And not voting at all will tell "Them" you're happy with whatever happens, even if your intention is to send a message telling Them you don't recognize the legitimacy of the elections at all. It's not fair, but that's the way it is. I choose to do what I think is the most constructive thing with my vote.
Although Nader, Barr, Baldwin, and McKinney seem to be in agreement about the Four Points and the Big Bailout, each candidate represents a different "message" being sent to the Democrats or Republicans.
For instance, a vote for the Green Party's McKinney isn't telling the Republicans to repent over the Patriot Act, it is rather a message to Democrats to shape-up on corporate America and the environment. Nobody will say that McKinney "cost McCain the election," only that she drew votes away from Obama. And if Obama wins, which he probably will, those votes will be meaningless.
Whereas, the media will at least be aware that Bob Barr defected from the Republican to the Libertarian Party on the issue of civil liberties. They will also interpret a vote for Barr as a vote taken away from McCain.
A vote for Nader will be interpreted as a vote stolen from Obama, primarily because of the Bailout and civil liberties.
A vote for Chuck Baldwin will be interpreted as a vote stolen from McCain, primarily because of immigration and abortion.
Any other candidate on the ballot, or any write-in candidate, will be considered even more fringe and will not be mentioned at all.
For me, Nader is tempting, for reasons Justin Raimondo outlined. My state, like Raimondo's, seems strongly Democrat this year. A vote for Nader would be a protest vote against Obama especially on these issues of war, civil liberties, and the Bailout. Then again, it may, like McKinney, be viewed as sending a message to Obama from the "far left" to over-regulate and over-tax the economy. That's not a message I want to send.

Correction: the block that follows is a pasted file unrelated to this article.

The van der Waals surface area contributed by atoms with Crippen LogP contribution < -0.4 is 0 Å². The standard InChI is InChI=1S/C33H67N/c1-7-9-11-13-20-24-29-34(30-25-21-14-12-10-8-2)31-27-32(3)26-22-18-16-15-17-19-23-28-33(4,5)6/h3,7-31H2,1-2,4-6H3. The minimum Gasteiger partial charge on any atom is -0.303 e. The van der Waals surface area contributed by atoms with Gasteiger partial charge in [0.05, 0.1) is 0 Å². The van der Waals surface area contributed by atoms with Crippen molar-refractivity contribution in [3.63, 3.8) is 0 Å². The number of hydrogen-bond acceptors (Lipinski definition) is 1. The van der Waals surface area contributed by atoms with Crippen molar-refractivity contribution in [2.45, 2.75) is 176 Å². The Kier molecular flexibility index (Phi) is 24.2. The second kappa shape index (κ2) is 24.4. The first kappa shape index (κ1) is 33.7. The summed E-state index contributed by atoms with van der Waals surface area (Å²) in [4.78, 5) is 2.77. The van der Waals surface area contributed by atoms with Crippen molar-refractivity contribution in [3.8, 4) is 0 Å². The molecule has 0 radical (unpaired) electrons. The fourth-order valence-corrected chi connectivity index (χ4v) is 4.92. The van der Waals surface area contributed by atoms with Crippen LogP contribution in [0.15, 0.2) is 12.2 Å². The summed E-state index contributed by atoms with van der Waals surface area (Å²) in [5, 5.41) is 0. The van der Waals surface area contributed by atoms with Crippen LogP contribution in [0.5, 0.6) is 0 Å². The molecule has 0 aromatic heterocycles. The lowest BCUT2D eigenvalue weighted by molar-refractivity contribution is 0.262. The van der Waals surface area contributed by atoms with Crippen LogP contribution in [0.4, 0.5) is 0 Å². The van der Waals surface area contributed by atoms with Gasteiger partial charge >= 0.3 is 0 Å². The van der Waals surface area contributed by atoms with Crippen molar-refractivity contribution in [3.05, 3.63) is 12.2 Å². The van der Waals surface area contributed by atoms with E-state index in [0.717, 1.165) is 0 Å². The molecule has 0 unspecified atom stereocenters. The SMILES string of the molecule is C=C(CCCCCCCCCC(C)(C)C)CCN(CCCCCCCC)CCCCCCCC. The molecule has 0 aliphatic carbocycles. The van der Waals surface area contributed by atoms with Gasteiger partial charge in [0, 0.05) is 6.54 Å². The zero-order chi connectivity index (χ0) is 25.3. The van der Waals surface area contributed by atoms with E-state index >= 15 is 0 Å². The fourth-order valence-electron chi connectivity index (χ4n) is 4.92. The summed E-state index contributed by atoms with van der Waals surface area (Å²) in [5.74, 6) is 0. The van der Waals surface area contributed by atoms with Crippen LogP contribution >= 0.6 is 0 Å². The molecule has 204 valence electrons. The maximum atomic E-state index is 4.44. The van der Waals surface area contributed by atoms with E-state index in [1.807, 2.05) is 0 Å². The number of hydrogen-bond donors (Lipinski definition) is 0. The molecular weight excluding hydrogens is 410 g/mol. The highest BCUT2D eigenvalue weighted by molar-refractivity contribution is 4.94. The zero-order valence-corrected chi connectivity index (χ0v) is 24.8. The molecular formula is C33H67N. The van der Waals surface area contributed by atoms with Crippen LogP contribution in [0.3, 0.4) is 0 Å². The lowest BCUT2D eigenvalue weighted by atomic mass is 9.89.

Likewise, Baldwin is tempting. He's good on war, the Federal Reserve, and several other things. At the same time, it seems he goes overboard on immigration. I believe that labor-for-wages, and all other economic exchanges, should be unregulated and employers should not be forced to serve as tax agents or immigration officers. If immigration is a problem, it should be addressed at our boarders, coasts, and airports, and employers shouldn't be blamed for failures of the federal government. Also, while I disagree with Roe v. Wade and believe it served more to enhance the power of the federal government rather than individual liberty, I still believe abortion to be a matter between the mother, the abortionist, their respective consciences, and God rather than a matter of police investigation and criminal prosecution.
A lot of people have piled on the Bob Barr campaign and Bob Barr the person. But I will vote for him:
- I look at Barr's issues and, although some things could be elaborated on more fully, unlike the other campaigns I find nothing disagreeable.
- I endorsed Barr from the beginning, and even if the campaign so far hasn't lived up to hopes, this still seems to be the best tactical and principled use of my vote.
- A vote for Barr would contribute to McCain's landslide defeat without voting for Obama, bringing on the reformation or demise of the Republican Party. We should maximize non-Obama, anti-McCain vote totals from the "right" to force Washington to pay attention to issues of concern to the small-government movement.
- A vote for Barr would help increase the possibility that no President is elected with a minority of the popular vote. Better the President starts off in a weakened position; it's good for liberty.
- If by some miracle Barr was actually elected, he would actually have the experience and network infrastructure to actually form an Administration, something I wouldn't expect from other third-party nominees.
- He's way, way better than Obama or McCain.
- Although not voting may be an option, it still seems weird and hypocritical for one to write so much on the elections and not spend any time actually voting.